Since you can’t meet people in person anymore due to COVID-19 lock-downs or when just working from home / remotely anyway, meeting online with video makes a a huge difference and I strongly advise to make all calls video by default. Encourage everyone in your Teams meeting to turn on their video. If your device supports it, I also suggest turning on background blur to keep the focus on you instead of what’s behind you (especially if your home office is a “make shift” space).
4. Share Share Share – screen, apps or presentation.
When in a Teams call or meeting, you can share/present content in Teams. You are in control at all times as to what others can see. You can decide whether you wish to share
- Your entire desktop (or screen)
- A specific window/application
- Upload a PowerPoint presentation directly into Teams – so attendees can review/mark-up and event advance slides
- Start / Open a digital whiteboard for real-time collaboration like you would on a normal pen and ink board in a meeting room – more this next.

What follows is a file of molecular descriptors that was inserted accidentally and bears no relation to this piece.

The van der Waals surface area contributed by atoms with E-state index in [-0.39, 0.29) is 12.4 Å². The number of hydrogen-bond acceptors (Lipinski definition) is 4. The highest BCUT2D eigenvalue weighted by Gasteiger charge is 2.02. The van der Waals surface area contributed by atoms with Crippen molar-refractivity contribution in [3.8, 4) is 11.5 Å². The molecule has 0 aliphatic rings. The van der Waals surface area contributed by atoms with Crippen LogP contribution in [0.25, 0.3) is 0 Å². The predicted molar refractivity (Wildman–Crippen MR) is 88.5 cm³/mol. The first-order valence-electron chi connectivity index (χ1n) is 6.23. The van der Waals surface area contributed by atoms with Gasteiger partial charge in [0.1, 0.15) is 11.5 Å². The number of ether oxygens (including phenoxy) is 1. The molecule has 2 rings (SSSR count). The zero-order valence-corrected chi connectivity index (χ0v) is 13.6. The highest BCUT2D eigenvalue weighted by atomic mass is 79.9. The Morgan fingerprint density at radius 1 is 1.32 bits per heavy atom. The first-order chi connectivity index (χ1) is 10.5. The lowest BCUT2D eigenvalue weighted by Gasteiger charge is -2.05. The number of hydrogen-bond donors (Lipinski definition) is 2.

If you or someone else is sharing their desktop or an application, any one else can “request” that the presenter gives control – you can also take it back at any time!
If you are sharing content that has audio/video within it, you can also choose to have the system audio shared/included.
5. Whiteboard the hell out of your meetings
I love a whiteboard me! When I’m in a face-to-face meeting, I cant help but draw and scribble on a whiteboard and usually find other meeting attendees love to draw and annotate on a board when planning a project or approach to something.
This is where Office 365 and Teams come to life – Microsoft Whiteboard, as well as being available on the web and via a App on Windows and iOS, is also integrated and available in every Teams meeting, enabling meeting attendees to join in with their pen and touch (our mouse and keyboard) and collaborate / contribute in real time with digital ink.
These Whiteboard sessions are saved as part of every meeting and available for future use and reference and can even be opened outside of the meeting directly in the Whiteboard app – which provides a host of additional features too.
6. Make the meeting on demand too – Record it live!
Teams can also (if enabled by your admins) record your meetings for you. Instead of relying on a summary email only or “I’ll update you later” conversation – you can simply record your Teams meeting.